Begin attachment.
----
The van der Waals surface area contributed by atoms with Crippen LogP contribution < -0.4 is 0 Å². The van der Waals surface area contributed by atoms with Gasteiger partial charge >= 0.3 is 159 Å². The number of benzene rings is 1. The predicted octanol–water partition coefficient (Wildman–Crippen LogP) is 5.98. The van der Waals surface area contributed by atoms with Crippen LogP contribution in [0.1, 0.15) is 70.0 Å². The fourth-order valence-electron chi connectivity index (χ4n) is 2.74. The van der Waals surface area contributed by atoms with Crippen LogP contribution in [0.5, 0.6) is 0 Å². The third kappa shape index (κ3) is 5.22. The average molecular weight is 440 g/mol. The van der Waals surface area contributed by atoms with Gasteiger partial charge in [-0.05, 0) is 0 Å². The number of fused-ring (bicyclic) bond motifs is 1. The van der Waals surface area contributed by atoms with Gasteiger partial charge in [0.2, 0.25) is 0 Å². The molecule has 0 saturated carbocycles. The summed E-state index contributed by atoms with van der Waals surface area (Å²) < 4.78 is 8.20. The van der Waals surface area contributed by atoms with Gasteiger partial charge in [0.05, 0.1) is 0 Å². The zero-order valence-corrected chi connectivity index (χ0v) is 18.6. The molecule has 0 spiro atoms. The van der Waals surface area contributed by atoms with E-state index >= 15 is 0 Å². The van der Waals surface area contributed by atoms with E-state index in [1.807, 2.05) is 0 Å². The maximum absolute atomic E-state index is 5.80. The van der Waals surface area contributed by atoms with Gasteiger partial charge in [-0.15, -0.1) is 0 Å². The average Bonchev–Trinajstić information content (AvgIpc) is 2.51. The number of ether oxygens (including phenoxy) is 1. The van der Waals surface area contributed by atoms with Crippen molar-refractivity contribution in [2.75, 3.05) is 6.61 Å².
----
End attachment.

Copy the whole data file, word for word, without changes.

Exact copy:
The van der Waals surface area contributed by atoms with Crippen LogP contribution < -0.4 is 0 Å². The van der Waals surface area contributed by atoms with Gasteiger partial charge >= 0.3 is 159 Å². The number of benzene rings is 1. The predicted octanol–water partition coefficient (Wildman–Crippen LogP) is 5.98. The van der Waals surface area contributed by atoms with Crippen LogP contribution in [0.1, 0.15) is 70.0 Å². The fourth-order valence-electron chi connectivity index (χ4n) is 2.74. The van der Waals surface area contributed by atoms with Crippen LogP contribution in [0.5, 0.6) is 0 Å². The third kappa shape index (κ3) is 5.22. The average molecular weight is 440 g/mol. The van der Waals surface area contributed by atoms with Gasteiger partial charge in [-0.05, 0) is 0 Å². The number of fused-ring (bicyclic) bond motifs is 1. The van der Waals surface area contributed by atoms with Gasteiger partial charge in [0.2, 0.25) is 0 Å². The molecule has 0 saturated carbocycles. The summed E-state index contributed by atoms with van der Waals surface area (Å²) < 4.78 is 8.20. The van der Waals surface area contributed by atoms with Gasteiger partial charge in [0.05, 0.1) is 0 Å². The zero-order valence-corrected chi connectivity index (χ0v) is 18.6. The molecule has 0 spiro atoms. The van der Waals surface area contributed by atoms with E-state index >= 15 is 0 Å². The van der Waals surface area contributed by atoms with E-state index in [1.807, 2.05) is 0 Å². The maximum absolute atomic E-state index is 5.80. The van der Waals surface area contributed by atoms with Gasteiger partial charge in [-0.15, -0.1) is 0 Å². The average Bonchev–Trinajstić information content (AvgIpc) is 2.51. The number of ether oxygens (including phenoxy) is 1. The van der Waals surface area contributed by atoms with Crippen molar-refractivity contribution in [2.75, 3.05) is 6.61 Å².